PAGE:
Going to the Movies with Jeff & Drew: “Deepwater Horizon”

By Lavender October 3, 2016

Categories: Arts & Culture, Featured - Home Page, Our Scene

Photo by David Lee.

Photo by David Lee.

On April 20, 2010 the worst oil rig crisis and spill happened off the coast of Louisiana. This movie adaptation portrays the courage of those who worked on the Deepwater Horizon and the extreme moments of bravery and survival in the face of what would become one of the biggest man-made disasters in world history.

“There are some really great stories that need to be told, a feature Hollywood movie is not always the best format. The events of the Deepwater Horizon tragedy certainly fall into this category. The movie drags through the entire runtime failing to make a connection with the audience. We are bombarded with constant metaphors that something bad is going to happen all the while every character constantly complains about what’s broken and how evil the company BP is. Gone is any sort of subtlety. They treat the audience like they are stupid and can’t figure things out.” —Jeff

“Sadly, this is a poorly executed disaster bio pic. It beats you over the head with themes of corner-cutting, corporate types; good men who give in to pressure from bosses and people whose split-second decisions go fatally wrong. As a story, you don’t know enough of the heros to think of them as individuals, any more than we do the greedy corporate chief who shoves the project forward. That being said I did leave the theater feeling very sober for the lives lost, being that this only happened six years ago.” —Drew

Photo by David Lee.

Photo by David Lee.

“When everything in a movie tries to be suspenseful and dramatic, any moments that should have a huge impact on the outcome of events get lost in the shuffle. This movie does this in such a way that you just stop caring and start wondering when it will be over. Add in the overly simple characters that serve one purpose each, and you get a movie that does not do the subject matter the justice it deserves.” —Jeff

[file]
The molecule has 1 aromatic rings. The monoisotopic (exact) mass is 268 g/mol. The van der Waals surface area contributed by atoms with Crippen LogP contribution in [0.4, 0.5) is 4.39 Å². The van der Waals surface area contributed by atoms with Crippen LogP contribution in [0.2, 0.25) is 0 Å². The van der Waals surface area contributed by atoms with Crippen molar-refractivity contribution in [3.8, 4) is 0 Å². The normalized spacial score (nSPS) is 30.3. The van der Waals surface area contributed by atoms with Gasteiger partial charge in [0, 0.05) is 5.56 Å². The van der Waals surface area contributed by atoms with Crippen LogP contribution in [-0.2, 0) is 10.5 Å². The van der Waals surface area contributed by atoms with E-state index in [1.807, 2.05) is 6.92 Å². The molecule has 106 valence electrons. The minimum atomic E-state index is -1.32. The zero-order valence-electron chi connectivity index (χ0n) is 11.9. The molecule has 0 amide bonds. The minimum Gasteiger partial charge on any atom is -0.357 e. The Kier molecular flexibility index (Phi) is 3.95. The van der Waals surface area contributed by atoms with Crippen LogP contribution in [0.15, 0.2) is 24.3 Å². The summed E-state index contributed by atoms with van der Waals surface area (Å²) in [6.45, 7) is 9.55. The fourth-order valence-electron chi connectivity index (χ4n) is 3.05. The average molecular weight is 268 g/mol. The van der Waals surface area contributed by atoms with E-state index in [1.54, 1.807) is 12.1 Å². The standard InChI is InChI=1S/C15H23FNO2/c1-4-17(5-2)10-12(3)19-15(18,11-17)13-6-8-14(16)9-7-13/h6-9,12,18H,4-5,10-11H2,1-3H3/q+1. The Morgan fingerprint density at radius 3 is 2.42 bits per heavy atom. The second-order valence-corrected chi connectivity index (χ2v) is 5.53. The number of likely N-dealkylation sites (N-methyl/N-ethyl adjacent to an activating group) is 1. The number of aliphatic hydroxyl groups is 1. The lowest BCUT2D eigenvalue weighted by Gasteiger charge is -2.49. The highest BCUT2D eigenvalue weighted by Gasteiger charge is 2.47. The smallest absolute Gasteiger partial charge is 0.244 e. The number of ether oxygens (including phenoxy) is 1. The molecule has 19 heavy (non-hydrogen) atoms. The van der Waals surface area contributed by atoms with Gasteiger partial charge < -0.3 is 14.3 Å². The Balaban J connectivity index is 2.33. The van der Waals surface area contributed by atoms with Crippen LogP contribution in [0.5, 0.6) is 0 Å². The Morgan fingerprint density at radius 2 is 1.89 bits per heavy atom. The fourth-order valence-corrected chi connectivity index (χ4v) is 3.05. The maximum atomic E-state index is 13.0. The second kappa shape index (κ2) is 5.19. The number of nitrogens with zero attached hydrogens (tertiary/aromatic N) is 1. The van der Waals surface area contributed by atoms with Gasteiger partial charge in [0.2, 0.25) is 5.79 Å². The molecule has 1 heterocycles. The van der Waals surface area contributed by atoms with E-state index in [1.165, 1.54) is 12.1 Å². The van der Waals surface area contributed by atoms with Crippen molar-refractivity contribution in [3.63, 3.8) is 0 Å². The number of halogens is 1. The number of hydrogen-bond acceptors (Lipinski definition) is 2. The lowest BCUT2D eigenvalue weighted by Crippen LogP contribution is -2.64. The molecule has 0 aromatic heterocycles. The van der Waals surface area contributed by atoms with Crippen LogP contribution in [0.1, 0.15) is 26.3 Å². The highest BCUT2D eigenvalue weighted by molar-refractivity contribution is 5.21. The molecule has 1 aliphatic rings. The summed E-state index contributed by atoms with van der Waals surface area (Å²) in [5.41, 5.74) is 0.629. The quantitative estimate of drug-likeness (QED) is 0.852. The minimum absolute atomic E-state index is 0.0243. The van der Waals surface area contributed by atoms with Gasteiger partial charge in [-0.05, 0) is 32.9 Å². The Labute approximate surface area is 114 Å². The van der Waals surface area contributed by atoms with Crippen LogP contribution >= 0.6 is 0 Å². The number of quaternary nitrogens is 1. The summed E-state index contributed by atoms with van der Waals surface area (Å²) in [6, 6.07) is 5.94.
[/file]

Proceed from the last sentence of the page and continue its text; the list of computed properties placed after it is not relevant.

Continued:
“Worse, Deepwater Horizon doesn’t get into any of the horrendous aftermath. The painfully slow BP cleanup efforts, any kind substance of the environmental impact, or even when BP’s former CEO Tony Hayward, callously said ‘I’d like my life back,’ are barely touched on. Working in news at the time this happened, I can remember every one of these events like most people remember 9/11. The consequences of this event have and still impact all of us. This movie only gives us what it must be like to be a victim on ‘The Rig from Hell.’” —Drew

“Mark Wahlberg is really good at playing Mark Wahlberg, and this movie is no exception. His character in Deepwater Horizon is indistinguishable from his character in Lone Survivor. Other veteran actors John Malkovich, Kate Hudson, Ethan Suplee, and Kurt Russell all gave lackluster performances further making any connection to the events difficult to obtain.“ —Jeff

“Director Peter Berg is becoming a heavyweight in the real-life disaster movie genre. And, like most directors, he has found his favorite actor in ‘Marky’ Mark Wahlberg. It’s a weird thing thinking about real-world tragedy in terms of a blockbuster, let alone franchise, potential. Wahlberg and Berg will team up again to complete their tragedy trilogy with the Boston Marathon bombing movie Patriot’s Day due out in January.” —Drew

This movie is overly simplified, dragged out action with bad use of some talented actors. It is best to skip this movie and read the New York Times‘ article ‘Deepwater Horizon’s Final Hours’ by David Barstow that the movie is based on.

Rated: PG-13

Starts:  Mark Wahlberg, Kurt Russell, John Malkovich, Gina Rodriguez, Dylan O’Brien, Kate Hudson

Score: 2 of 5

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